Op Shop Guide Victoria Giveaway

Wednesday, May 11, 2011

Readers, I have in my hands, a copy of the Op Shop Guide (Victoria) written by Kelly Lainson.


Kelly Lainson, a resourceful and enthusiastic bargain hunter, has compiled an extensive alphabetical listing of Victorian Op Shops. 'The ‘Op Shop Guide (Victoria)’ is a stylish, practical and easy reference directory to locating and shopping at these valuable outlets. Each Op Shop is recorded by its suburb. The index lists Op Shops by name.

There are over 380 pages detailing 773 Op Shops. It delivers an overview of the stores’ purposes location and operational details.

Kelly spent a lot of time researching for her book; calling pubs in towns in order to establish the whereabouts of local op shops, sending letters, and in some cases receiving personal hand written notes back from op shop staff, detailing such things as shop history, disability or pram access, and discount days.

e.g. Page 242: The Three Legged Chair Op Shop, 18 Progress Street, Mornington "each week 20% of our clothing is reduced to just $1."

To hear more on Kelly's book research, you can listen to a radio interview here.

Scattered throughout the book, you will find little tips such as "Handy Hint #05 'Scrub stains with a toothbrush and sard wonder soap to get clothes looking like new' "

I would very much like to keep this book for myself, but instead I will be giving it away to one Recycled Fashion follower. To be in for a chance to win the Op Shop Guide (Victoria), leave a comment below with your own op/thrift shop handy hint. The winner will be drawn in a week from now.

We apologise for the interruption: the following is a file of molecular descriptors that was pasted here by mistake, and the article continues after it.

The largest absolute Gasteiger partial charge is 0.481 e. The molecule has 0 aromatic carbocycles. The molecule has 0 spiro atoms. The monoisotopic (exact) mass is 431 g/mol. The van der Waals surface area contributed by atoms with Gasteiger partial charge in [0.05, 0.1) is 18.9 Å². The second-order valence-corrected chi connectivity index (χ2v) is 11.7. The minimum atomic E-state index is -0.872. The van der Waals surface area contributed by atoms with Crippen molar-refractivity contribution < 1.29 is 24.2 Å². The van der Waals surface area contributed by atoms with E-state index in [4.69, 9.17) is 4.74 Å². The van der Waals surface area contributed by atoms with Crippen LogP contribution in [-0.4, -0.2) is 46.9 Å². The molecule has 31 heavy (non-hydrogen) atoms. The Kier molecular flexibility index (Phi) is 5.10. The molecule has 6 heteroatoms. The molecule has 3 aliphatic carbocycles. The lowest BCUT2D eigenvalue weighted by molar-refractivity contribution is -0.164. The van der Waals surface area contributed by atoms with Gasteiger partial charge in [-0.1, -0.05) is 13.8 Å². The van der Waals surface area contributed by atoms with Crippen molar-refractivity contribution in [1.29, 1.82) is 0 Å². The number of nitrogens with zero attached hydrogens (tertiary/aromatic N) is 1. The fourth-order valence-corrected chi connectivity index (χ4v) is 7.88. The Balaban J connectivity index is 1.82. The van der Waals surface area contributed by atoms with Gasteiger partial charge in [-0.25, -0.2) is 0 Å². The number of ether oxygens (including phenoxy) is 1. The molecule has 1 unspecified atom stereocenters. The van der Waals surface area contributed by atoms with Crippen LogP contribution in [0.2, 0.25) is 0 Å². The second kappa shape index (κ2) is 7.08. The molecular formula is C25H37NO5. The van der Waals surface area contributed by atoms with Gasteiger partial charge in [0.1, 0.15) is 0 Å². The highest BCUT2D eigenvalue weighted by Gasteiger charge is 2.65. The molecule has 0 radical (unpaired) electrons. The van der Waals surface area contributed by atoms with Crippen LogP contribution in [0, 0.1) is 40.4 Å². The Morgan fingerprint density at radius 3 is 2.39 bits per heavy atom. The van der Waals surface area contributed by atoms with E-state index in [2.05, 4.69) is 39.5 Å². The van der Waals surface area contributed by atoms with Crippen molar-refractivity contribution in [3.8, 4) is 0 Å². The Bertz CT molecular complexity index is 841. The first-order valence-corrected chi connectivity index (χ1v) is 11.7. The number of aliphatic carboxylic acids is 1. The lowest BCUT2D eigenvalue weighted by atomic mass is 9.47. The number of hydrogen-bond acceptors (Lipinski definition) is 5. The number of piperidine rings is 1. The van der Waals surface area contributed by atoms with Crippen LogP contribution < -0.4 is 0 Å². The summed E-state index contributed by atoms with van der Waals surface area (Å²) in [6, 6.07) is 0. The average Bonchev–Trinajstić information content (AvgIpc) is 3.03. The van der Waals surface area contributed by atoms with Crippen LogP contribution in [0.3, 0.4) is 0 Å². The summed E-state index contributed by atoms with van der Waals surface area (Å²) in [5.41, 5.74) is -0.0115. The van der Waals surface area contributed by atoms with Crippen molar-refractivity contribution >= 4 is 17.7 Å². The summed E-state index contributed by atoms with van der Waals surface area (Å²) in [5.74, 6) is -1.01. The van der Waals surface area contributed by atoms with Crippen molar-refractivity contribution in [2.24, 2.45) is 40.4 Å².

International entries are welcome, although the book will not be useful to you unless you intend to travel to Victoria, Australia any time soon!

The OpShop Guide Victoria can be found on facebook, and is available to buy online for $24.95 + $12 postage here

15 comments:

Jac said...

WOW! Would LOVE to win this! Sounds awesome! We can all benefit from Kelly's detailed research. Hopefully this means some of the smaller suburban oppies get some more people visiting them :)

Stitchybritt said...

My hint: if feeling overwhelmed by racks & racks of clothes, look for patterns & colours that stand out first, size & fit later. Some garments can be adjusted for fit later or totally refashioned.

Fourth Daughter said...

I'd love this too, not that I need to go to any more op shops (as you well know...)
My tip would be - leave no stone unturned! Search through sections which you would think would hold no interest for you. Sometimes op shop staff categorise objects in strange ways, which is why I found my cape in the homewares section!!

yasmeen said...

Ooh, I would love love to have this!

Here are my top thrifting tips:
-Know your local stores’ sale or re-stocking days, of course.
-Turn on your creative brain. See everything as a novelty item that can be further customized with minor tailoring. This will make it even more unique.